Federal Tax Rebates Will Do Sweet FA for the Auto Industry

Robert Farago
by Robert Farago
federal tax rebates will do sweet fa for the auto industry

Or any other U.S. industry for that matter. WardsAuto.com dropped in at the Consumer Bankers Assn.’s auto finance conference in mean old Frisco and reports that no one in the car world expects the election year sop to economically downtrodden voters to stimulate sales. Emily Kolinski Morris cites historical precedent to conclude that no one's gonna buy nothing with their refund money. “An estimated 25% of rebate checks were spent in 2001," Ford's senior economist declared. "And that is expected this time around, too." Which raises an interesting question, why'd they hold a conference, then? Meanwhile, Morris cited a more recent survey showing similar stats: 43 percent of today's Americans will use the refund bucks to pay off debts, 26 percent will save it and 24 percent will spend it. Apparently, "that leaves one banker at the conference torn. 'As an automotive lender, do I want people to take the money and pay off debt or take it and buy a car?' says Nicholas Stanutz, senior vice president of the Huntington National Bank. 'I have mixed feelings.'” Consumers saving money? Bankers with feelings? Strange times.

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  • PRNDLOL PRNDLOL on May 07, 2008

    After reading the headline i have to ask- is the word 'all' considered swearing now?

  • Kman Kman on May 07, 2008

    "In theory, theory works, in practice, it doesn't". I can't believe grown men and women, tasked with the responsiblity of managing the (supposedly) leading society on earth (USA), actually believe in their hearts and minds that this "injection" into the economy was going to jump start it. Worse still is when we already have data of the last "injection", only 25% of which was spent. Run a business like a business. Run a society like a society.

  • Kman Kman on May 07, 2008

    I had published this back in 2000 after the first "cash-back". An extract (replace "$500" with "$600" for today -- doesn't change much): The one, single, weakness of American society is the premise of unequivocal individual freedom (a tremendously precious value), without the balancing factor of social responsibility. You can want to "Live free or die" all you want, but it is an inescapable fact that we live amongst 300 million other Americans. As long as we ignore that fact, we will always be re-hashing the same issues. A tax cut that puts 500$ / yr in your pocket translates to ~42$ / month. You may think this is your money and you want it anyway. With this, you just ignored that, for better or for worse, you still live with 300 million other people. Your collective wealth just went down A LOT for 42$ / month. Now the leaky roof on the local school cannot be fixed. Classes had to be shut down for a few days during a heavy rainstorm; this was just enough to push one kid to drop out of middle school. This girl gets pregnant, and, since abortion is outlawed, gives birth to a baby boy at the age of 14, when she wasn't ready. Abandoning her baby, the child grows up in foster families, orphanages, getting thrown around the now underfunded system. By the time he's 13, he's found salvation in street crime, perhaps even organized crime. At 16, he robs your house, but is caught and put in jail. Being underfunded, the jail system is overcrowded and releases him very early, all the while having no resources to rehabilitate him. This 19 year old, having gotten raped in jail, is back out in the world with no support systems and is now considered and adult -- even less support. Remembering the layout to your house, and his mistake in not defeating the alarm properly, he decides to go back, because he's hungry and needs some cash, dammit. Breaking into your house again, this time he makes the mistake of coming when your teenage kids are at home. Panicking, he attacks them and a fight ensues. He runs off, but your 15 year-old got his neck twisted and is now paralized from the head-down. But don't worry, you have that extra 42$ to pay for the first 30 seconds of his treatment. The rest of his life? Well, you're on your own. (c) Mark Khoury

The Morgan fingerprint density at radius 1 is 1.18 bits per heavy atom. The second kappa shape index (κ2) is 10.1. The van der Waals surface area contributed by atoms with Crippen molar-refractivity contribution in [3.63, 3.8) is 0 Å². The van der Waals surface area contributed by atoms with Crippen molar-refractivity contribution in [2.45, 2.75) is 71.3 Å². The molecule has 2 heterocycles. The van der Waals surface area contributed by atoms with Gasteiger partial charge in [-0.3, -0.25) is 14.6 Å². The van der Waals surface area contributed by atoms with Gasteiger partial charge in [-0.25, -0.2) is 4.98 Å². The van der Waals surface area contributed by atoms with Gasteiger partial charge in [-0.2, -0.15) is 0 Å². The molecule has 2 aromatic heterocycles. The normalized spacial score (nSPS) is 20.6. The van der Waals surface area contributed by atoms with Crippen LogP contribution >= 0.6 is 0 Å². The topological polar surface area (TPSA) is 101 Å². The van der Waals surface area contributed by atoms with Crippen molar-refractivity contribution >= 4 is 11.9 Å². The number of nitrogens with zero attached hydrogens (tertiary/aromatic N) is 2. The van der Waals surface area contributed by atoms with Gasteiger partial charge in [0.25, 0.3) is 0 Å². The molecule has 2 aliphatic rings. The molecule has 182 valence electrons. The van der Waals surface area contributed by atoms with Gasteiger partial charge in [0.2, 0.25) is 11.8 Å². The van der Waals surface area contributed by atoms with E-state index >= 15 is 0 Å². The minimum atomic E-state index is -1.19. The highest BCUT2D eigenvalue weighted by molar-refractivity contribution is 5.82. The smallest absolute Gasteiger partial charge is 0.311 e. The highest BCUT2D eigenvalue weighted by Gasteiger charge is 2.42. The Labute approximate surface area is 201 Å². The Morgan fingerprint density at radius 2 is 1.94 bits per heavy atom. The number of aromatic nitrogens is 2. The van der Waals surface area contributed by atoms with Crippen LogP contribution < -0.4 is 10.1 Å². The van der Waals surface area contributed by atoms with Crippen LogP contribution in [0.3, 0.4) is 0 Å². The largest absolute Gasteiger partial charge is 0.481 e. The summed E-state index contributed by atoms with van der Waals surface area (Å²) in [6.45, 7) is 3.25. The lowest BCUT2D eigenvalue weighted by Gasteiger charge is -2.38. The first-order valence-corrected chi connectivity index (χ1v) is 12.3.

• Landcrusher Landcrusher on May 08, 2008

    Kman, Collective responsibility cannot exist without individual responsibility. Individual responsibility cannot be learned without suffering consequences. Under the modern liberal ideals, collective responsibility seeks to eliminate the suffering of consequences. Ergo, the liberal ideal cannot be reached without sowing the seeds of its own destruction. The really neat trick with the recent bonus checks was that people were excluded from the checks, not based on wealth, but on income. In other words, the most responsible people, in general, were reminded that they can only depend on themselves. While those less responsible, in general, were reminded that Uncle Sugar will provide. (The in general part is key because there are many people all over the income spectrum which do not fit the correlation between taxable income and responsibility.) Once again, the liberals inact policies that will worsen one of their preceived social problems - disparity of incomes.